Spend lots of time praying to Allah swt. Do fast often even if it is not Ramadan. Fasting brings patience and taqwah. Lead her in the prayer. There is nothing better than praying together. Remember Allah, so that Allah remembers you.

May Allah bless us and guide us all. Ameen!



Asim Qureshi reviews the book, Unsettling Sikh and Muslim Conflict by Dr Katy Sian

“I wonder what happened to her? I think the last I heard was that she was in Pakistan…”

At the centre of Dr Katy Sian’s book, Unsettling Sikh and Muslim Conflict, lies the question of Sikh identity, and particularly, what being Sikhni means in modern day Britain. Sian effectively charts how Sikhs in the UK have largely built an identity that is based on the politics, history, folklore and myths surrounding their intersection with Muslim communities dating back to their formation during the Mughal period of India.

Sian charts every day interactions within the Sikh community and found what was manifest were the Islamophobic narratives about who Muslims are, and the extent to which they pose a problem. The quote above from her prologue tells a familiar story within Sikh communities, of Sikhni girls who fall in love with Muslim boys and eventually end up being sold into a life of forced prostitution in Pakistan. The work is filled with a number of anecdotes from those she interviews, but is also interspersed with her own experiences. One example of the casual Islamophobia she encounters comes at the very beginning of her first chapter, where at a family gathering an acquaintance remarks,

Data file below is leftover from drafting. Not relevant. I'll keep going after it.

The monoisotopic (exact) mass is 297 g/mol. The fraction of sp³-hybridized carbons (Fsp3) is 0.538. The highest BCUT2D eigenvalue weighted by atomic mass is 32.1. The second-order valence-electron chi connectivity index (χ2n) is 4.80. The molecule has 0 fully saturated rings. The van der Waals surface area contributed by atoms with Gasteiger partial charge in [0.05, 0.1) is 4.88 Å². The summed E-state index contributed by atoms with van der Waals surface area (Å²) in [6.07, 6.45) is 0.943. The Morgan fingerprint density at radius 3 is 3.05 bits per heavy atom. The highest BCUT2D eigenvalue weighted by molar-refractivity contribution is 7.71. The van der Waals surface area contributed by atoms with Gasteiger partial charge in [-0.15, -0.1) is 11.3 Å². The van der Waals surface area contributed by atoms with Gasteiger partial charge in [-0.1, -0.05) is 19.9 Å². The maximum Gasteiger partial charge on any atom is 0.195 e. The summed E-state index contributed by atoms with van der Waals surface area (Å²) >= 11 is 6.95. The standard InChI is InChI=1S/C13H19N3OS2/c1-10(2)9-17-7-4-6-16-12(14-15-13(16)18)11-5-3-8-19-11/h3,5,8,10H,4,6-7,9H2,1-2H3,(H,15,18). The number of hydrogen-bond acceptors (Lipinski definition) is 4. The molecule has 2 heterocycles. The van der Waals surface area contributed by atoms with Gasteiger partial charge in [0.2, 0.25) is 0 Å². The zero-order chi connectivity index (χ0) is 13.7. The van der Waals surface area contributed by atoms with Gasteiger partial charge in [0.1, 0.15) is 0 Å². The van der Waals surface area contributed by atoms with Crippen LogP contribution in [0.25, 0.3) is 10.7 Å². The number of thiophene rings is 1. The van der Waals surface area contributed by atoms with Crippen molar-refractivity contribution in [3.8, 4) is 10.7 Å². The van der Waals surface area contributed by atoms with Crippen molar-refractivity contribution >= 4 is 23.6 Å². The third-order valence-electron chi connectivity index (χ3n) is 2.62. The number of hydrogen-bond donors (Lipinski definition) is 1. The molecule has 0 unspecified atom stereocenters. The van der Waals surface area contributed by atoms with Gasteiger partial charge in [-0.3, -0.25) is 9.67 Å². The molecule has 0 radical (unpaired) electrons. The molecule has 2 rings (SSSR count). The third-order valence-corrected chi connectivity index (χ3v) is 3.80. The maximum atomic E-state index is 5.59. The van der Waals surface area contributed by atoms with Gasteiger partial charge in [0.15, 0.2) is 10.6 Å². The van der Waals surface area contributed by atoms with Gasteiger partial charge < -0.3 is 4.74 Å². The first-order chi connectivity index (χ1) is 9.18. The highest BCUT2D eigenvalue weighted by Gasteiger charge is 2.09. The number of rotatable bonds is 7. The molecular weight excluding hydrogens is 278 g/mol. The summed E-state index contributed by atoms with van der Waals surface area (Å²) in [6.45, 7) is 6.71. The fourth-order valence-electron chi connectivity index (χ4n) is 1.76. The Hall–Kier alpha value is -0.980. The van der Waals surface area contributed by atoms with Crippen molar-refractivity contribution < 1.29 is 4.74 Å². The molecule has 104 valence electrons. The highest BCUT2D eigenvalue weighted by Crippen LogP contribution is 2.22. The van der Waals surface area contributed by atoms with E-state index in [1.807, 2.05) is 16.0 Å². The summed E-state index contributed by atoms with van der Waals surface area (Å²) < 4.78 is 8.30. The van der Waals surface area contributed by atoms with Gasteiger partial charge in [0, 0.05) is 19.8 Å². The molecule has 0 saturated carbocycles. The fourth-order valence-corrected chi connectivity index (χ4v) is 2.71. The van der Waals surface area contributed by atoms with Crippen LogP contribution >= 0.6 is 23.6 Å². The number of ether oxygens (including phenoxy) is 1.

“…it’s the Muslims who have caused all the problems in the world…We need to shoot all the Pakis!”

While the above sentiment may perhaps represent the strongest manifestation of anti-Muslim responses within the book, it is the consistency with which Sian presents the formation of Sikh identity as a response to Muslims that is particularly stark. Although she successfully charts how British colonial treatment of Sikhs as a martial race, and Hindu massacres against them, very much informed their trajectory of their development as a people, it is still Muslims that are chief among their concern. What is missing however, within the Sikh narrative, is the extent to which British colonialism and Hindu nationalism has impacted them both culturally and politically, and how those constructions have fed into their positioning of Sikhs within the diaspora,

“Diasporic Sikhs share with Muslims similar instances of being constructed by the West as a problematic community; for example, following the attack of 1984 the agitation of Sikhs in the quest for a separatist state created global arousal whereby Sikhs became intrinsically linked with terrorism…In the British context, the 1960s, 1970s and 1980s saw persisting campaigns concerning Sikh dress code, particularly with cases of the turban and the possession of the kirpan; such activity pioneered British multiculturalism. Given the homologies between Muslim and Sikh diasporic conditions, the question arises of why Sikhs appear so invested in distancing themselves – in primarily antagonistic terms – from Muslims in postcolonial Britain.”